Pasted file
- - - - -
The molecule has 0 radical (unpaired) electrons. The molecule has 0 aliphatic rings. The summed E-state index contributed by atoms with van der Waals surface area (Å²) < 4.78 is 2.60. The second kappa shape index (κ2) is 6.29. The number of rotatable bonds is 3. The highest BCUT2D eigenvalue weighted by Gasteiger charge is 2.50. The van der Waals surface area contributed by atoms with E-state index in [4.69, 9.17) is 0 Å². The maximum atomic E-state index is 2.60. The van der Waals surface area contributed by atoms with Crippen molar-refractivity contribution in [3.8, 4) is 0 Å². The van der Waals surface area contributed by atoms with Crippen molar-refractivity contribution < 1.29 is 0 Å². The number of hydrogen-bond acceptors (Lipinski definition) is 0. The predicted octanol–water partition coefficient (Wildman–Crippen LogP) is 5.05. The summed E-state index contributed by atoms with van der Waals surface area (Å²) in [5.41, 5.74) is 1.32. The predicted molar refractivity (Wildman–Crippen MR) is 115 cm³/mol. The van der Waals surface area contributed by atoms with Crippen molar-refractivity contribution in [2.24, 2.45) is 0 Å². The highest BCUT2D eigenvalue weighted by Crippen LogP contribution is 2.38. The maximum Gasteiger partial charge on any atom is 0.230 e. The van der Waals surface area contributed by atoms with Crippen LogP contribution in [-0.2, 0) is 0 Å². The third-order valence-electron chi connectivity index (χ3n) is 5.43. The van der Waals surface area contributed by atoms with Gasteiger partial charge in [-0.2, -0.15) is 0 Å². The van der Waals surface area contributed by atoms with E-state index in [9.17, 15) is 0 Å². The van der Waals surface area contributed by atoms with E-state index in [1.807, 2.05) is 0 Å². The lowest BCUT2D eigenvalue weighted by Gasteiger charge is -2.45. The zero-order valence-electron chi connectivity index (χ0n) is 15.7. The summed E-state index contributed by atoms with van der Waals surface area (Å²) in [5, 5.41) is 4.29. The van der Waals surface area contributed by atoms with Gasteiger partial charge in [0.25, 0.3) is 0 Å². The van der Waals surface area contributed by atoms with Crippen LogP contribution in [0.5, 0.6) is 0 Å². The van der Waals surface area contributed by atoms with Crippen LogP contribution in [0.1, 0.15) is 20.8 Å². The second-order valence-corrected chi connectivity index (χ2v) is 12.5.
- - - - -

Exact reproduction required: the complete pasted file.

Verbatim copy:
The molecule has 0 radical (unpaired) electrons. The molecule has 0 aliphatic rings. The summed E-state index contributed by atoms with van der Waals surface area (Å²) < 4.78 is 2.60. The second kappa shape index (κ2) is 6.29. The number of rotatable bonds is 3. The highest BCUT2D eigenvalue weighted by Gasteiger charge is 2.50. The van der Waals surface area contributed by atoms with E-state index in [4.69, 9.17) is 0 Å². The maximum atomic E-state index is 2.60. The van der Waals surface area contributed by atoms with Crippen molar-refractivity contribution in [3.8, 4) is 0 Å². The van der Waals surface area contributed by atoms with Crippen molar-refractivity contribution < 1.29 is 0 Å². The number of hydrogen-bond acceptors (Lipinski definition) is 0. The predicted octanol–water partition coefficient (Wildman–Crippen LogP) is 5.05. The summed E-state index contributed by atoms with van der Waals surface area (Å²) in [5.41, 5.74) is 1.32. The predicted molar refractivity (Wildman–Crippen MR) is 115 cm³/mol. The van der Waals surface area contributed by atoms with Crippen molar-refractivity contribution in [2.24, 2.45) is 0 Å². The highest BCUT2D eigenvalue weighted by Crippen LogP contribution is 2.38. The maximum Gasteiger partial charge on any atom is 0.230 e. The van der Waals surface area contributed by atoms with Crippen LogP contribution in [-0.2, 0) is 0 Å². The third-order valence-electron chi connectivity index (χ3n) is 5.43. The van der Waals surface area contributed by atoms with Gasteiger partial charge in [-0.2, -0.15) is 0 Å². The van der Waals surface area contributed by atoms with E-state index in [9.17, 15) is 0 Å². The van der Waals surface area contributed by atoms with E-state index in [1.807, 2.05) is 0 Å². The lowest BCUT2D eigenvalue weighted by Gasteiger charge is -2.45. The zero-order valence-electron chi connectivity index (χ0n) is 15.7. The summed E-state index contributed by atoms with van der Waals surface area (Å²) in [5, 5.41) is 4.29. The van der Waals surface area contributed by atoms with Gasteiger partial charge in [0.25, 0.3) is 0 Å². The van der Waals surface area contributed by atoms with Crippen LogP contribution in [0.5, 0.6) is 0 Å². The van der Waals surface area contributed by atoms with Crippen LogP contribution in [0.1, 0.15) is 20.8 Å². The second-order valence-corrected chi connectivity index (χ2v) is 12.5.